We can't control what happens around us, but we can prepare to keep ourselves safe in an emergency or dangerous situation. Wherever you are and whatever you do, take time to think about your safety and ways you can protect yourself. Safety is most efficient when practiced in layers, so if one technique fails, you have others to fall back on. For example, while you may carry pepper spray, if you're not paying attention to your surroundings, you may not be able to use it in time to protect yourself. The best way to consciously think about safety is when it's simple and easy to remember. Use this acronym to identity and practice the different layers of your personal safety.
- Stop and gather information about your surroundings and possible hazards. Situational awareness is one of the best proactive methods of enhancing your security. Who's walking near me? What is the safest path to get to my destination?
- Analyze your current situation and what safety mechanisms are at your disposal. Can you notify a family member or friend of your plans? Do you have your pepper spray or taser?
- Find resources near you that you could go to for help if needed. Is there a safe location nearby? Are there bystanders that I can ask for help?
- Establish a plan. Take action if you feel threatened or scared, and don't be embarrassed if you cause a scene.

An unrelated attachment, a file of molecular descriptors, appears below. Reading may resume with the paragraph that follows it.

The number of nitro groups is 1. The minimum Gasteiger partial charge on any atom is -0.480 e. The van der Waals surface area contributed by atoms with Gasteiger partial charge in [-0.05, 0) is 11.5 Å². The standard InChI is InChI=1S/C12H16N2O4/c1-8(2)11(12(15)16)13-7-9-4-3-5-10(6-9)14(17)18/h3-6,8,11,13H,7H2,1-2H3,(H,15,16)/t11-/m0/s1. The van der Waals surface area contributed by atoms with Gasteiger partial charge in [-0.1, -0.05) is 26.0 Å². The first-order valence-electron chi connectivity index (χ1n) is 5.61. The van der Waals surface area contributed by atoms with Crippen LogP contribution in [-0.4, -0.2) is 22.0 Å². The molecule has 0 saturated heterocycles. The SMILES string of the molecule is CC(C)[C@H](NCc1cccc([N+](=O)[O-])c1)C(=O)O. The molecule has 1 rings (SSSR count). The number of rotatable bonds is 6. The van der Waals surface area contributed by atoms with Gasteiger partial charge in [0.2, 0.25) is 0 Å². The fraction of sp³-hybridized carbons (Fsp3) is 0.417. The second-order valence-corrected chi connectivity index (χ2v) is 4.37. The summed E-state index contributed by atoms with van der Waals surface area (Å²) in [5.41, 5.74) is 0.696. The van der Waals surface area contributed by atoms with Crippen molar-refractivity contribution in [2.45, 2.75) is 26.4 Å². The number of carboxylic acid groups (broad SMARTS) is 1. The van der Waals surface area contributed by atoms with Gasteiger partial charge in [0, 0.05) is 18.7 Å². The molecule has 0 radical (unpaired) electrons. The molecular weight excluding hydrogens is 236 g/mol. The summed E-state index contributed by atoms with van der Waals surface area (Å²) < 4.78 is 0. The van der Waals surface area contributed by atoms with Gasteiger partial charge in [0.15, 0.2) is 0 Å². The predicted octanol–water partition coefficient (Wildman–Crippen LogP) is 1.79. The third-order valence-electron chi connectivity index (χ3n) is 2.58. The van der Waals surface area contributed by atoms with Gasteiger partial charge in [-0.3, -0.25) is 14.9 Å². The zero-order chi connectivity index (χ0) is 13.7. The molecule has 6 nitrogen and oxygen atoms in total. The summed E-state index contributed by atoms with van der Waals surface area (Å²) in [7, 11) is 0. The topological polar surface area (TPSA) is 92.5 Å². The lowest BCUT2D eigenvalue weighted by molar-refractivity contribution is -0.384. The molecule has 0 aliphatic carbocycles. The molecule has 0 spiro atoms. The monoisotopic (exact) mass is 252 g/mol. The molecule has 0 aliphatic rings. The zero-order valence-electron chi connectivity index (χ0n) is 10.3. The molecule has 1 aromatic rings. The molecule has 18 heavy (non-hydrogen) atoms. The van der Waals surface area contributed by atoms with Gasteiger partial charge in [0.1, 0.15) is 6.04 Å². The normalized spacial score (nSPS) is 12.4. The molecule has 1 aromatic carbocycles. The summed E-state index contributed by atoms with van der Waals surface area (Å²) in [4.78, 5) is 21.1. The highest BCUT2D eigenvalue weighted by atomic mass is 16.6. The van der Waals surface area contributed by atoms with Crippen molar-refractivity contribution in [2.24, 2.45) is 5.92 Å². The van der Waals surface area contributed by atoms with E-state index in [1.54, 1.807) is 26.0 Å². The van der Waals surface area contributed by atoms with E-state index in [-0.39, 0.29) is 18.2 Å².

In addition to practicing, planning is essential. Nowadays, there are many devices and apps for your personal safety. For example, smartphones have features and apps that can share your location with others, help you contact law enforcement, check up on you during a night out, and even acts as a sound alarm. Do your research and find an app that works best for you. Increasing your awareness of safety measures is just the first step, be proactive, download the app, buy a safety device, and practice your plan.
Finally, no one knows you better than yourself, so trust your instincts if you feel that something is wrong. If you pay attention to your gut feeling and the warning signs, you can better react and protect yourself. Don't be ashamed or afraid to report if you've been the victim of a crime. Your report could help prevent it from happening to someone else.
Visit our Situational Awareness page to learn more.